Great evening colors.

Vern rapping down the 5.2 step.

Me rapping down the 5.2 step, photo by Steven Song.

Descending the scrambly bits lower down.

Excellent views from camp.

 

The next morning we awoke to clear skies (and very frosty sleeping bags due to loads of condensation) packed up camp and resolved to find the illusive highline route to avoid bushwhacking back to the car.  It is amazing how much more enjoyable an approach can be when its not raining and there are views.  We knew that we had to retrace our steps over the col closest to Alexandra, and from there choose either one of two cols on the next ridge or try to stick near treeline to stay on the highline route.  On the top of the first col we wandered up to a highpoint to get some views which was well worth the small effort needed.  Cockscomb Mountain to the south was particularly impressive.  After some deliberations we decided to stay near treeline to avoid possibly getting turned around on one of the cols (back to the 'it might be horrible but it will work' logic).  After sidehilling on loose scree/slab we got our first views of the illusive alpine lakes described in the 11000ers book and knew we were on track.  At this point we could loose a bunch of elevation in the bush and regain to the lakes, or try the less certain plan of ascending the ridge to access the higher set of lakes.  We went for the higher plan which turned out to work, but I wouldn't recommend this as a descent route.  If the rock is even a little bit wet some of the slab traversing could be quite perilous.  It was a great moment when we could see that we had an easy route down to the upper lakes on soft moss and quickly decided a brake by the lakes would be a fabulous idea.  Leaving the upper lakes the highline route heads up another small col between two unnamed peaks to a final lake which has to be one of the most ideal bivy spots I can think of.  From this last lake you get an unobstructed view of King Edward, Columbia, and a sea of other peaks!  There was still one final challenge to confront, would if be possible to traverse from this upper lake to the bush down near the car.  Thankfully the route does work and drops you out on the ridgecrest with the possibility of either bushwhacking straight to the road or taking scree down to the river!  As we were already parked quite high we didn't' want to drop all the way down so stuck in the bush and thrashed our way car-wards.  One last bit of adventure, 30 seconds from the car we ended up running into a black bear.  Thankfully after giving us a quick look the beast went on its way leaving us to change out of our boots and start the voyage home.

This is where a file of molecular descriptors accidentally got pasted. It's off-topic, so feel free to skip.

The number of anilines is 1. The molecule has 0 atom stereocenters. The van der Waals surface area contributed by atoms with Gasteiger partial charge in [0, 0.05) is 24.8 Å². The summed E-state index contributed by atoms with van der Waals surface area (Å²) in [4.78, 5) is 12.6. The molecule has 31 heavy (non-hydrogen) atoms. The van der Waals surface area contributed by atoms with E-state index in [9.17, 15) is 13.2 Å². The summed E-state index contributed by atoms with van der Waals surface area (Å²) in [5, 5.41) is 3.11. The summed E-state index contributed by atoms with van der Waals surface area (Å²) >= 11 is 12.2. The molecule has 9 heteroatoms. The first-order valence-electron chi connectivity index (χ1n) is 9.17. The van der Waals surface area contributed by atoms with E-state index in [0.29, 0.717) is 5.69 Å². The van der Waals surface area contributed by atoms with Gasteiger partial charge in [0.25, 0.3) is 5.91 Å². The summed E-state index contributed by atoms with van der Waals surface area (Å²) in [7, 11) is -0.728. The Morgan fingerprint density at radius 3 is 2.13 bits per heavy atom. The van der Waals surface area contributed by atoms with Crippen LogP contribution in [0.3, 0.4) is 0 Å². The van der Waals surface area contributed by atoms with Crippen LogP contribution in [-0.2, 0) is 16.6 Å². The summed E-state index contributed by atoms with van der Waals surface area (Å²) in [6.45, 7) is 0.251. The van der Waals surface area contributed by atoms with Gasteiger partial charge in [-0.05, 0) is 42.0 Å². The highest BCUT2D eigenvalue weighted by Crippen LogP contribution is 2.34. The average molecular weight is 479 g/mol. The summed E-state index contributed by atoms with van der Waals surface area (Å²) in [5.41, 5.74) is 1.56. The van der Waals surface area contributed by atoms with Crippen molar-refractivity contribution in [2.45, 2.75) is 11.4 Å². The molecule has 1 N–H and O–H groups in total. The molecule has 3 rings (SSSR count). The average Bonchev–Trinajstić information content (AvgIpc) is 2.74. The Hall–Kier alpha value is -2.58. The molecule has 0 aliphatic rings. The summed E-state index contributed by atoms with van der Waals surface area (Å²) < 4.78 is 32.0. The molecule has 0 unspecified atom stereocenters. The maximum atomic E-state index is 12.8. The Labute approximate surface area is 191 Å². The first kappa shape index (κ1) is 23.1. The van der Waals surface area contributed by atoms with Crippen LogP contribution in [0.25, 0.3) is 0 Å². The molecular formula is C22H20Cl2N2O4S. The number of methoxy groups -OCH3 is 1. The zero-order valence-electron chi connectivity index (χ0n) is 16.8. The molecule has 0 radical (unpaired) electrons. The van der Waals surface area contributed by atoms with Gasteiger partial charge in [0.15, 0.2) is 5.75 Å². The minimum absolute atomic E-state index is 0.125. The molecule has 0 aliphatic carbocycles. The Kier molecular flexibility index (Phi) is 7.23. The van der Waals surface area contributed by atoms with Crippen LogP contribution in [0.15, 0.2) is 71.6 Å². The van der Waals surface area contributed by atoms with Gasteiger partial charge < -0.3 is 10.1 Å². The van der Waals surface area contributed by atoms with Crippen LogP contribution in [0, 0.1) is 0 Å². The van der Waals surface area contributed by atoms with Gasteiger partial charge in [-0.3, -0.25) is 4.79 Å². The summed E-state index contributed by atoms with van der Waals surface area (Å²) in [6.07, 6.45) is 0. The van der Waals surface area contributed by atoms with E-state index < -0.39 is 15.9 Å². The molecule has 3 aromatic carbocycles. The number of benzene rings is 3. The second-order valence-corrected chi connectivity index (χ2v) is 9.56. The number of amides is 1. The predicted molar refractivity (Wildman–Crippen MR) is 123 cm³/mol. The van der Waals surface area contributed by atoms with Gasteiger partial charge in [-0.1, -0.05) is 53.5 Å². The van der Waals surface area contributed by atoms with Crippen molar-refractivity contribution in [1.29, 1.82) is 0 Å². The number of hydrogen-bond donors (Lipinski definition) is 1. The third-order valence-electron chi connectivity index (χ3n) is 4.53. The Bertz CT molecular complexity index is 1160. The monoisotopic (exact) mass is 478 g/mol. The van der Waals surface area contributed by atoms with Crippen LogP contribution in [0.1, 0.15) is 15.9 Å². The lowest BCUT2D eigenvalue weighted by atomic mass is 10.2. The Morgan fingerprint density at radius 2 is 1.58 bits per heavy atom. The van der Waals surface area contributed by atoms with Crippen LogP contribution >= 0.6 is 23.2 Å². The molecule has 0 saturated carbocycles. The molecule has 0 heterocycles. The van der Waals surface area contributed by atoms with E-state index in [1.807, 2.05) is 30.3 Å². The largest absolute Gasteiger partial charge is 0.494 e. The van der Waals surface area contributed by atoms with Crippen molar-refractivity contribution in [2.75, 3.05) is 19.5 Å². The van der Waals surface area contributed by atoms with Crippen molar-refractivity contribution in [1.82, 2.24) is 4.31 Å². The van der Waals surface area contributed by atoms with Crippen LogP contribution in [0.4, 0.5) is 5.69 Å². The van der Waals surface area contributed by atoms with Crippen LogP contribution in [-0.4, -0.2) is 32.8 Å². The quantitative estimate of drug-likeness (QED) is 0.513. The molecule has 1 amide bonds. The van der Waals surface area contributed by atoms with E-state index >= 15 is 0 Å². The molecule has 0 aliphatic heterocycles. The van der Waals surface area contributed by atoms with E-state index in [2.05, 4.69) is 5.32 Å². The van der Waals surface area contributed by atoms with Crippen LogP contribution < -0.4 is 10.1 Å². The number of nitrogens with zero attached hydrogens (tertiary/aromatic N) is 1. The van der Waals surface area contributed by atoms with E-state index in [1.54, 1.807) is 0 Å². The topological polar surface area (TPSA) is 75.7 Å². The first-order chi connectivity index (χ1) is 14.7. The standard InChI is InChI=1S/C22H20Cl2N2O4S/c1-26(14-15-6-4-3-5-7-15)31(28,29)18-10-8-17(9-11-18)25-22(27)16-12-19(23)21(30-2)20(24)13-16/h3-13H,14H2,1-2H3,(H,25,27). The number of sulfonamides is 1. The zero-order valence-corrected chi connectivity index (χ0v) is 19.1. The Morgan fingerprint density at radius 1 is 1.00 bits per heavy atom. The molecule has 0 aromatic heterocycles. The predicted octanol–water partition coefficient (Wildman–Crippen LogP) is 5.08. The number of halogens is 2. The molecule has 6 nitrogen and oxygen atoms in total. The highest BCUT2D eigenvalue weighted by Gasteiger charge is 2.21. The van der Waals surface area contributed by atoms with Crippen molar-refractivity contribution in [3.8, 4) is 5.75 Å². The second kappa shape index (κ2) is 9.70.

This was an excellent trip.  After a few days the memory of the soggy-bush-sloggery on the way in has faded while the awesome views of the highline are still vivid.  Can't wait to come back later for other peaks in the area.  The highline approach is well worth repeating.

 

Bryce in glow.

Looking up the valley towards King Edward.

Bryce and Bryce (centre), next year perhaps..

Much nicer on the way out with views!

The boys walking on frozen moss.

Good views looking back towards Alexandra.

Cockscomb Mountain is very impressive.

Heading up towards the first col.

Peaks around Spring-Rice.

Pano from the first col.

Vern on the first col.

Pano from the highpoint we stopped at.

Full pano from the highpoint.

The full bulk of Mount Bryce.

The boys with 5 11000ers in the background.

Sidehilling near where we came out of the bush on the way up.

The lakes at long last.

The upper two lakes.

Excellent bivy possibilities around here.

The last lake.

Awesome area.

Great pano just past the last lake.

Columbia is such an impressive peak.

Down the bush we go, almost back on the old road.

 

Where the trail gains the old road.

Awesome trip, the highline route is highly reccomended.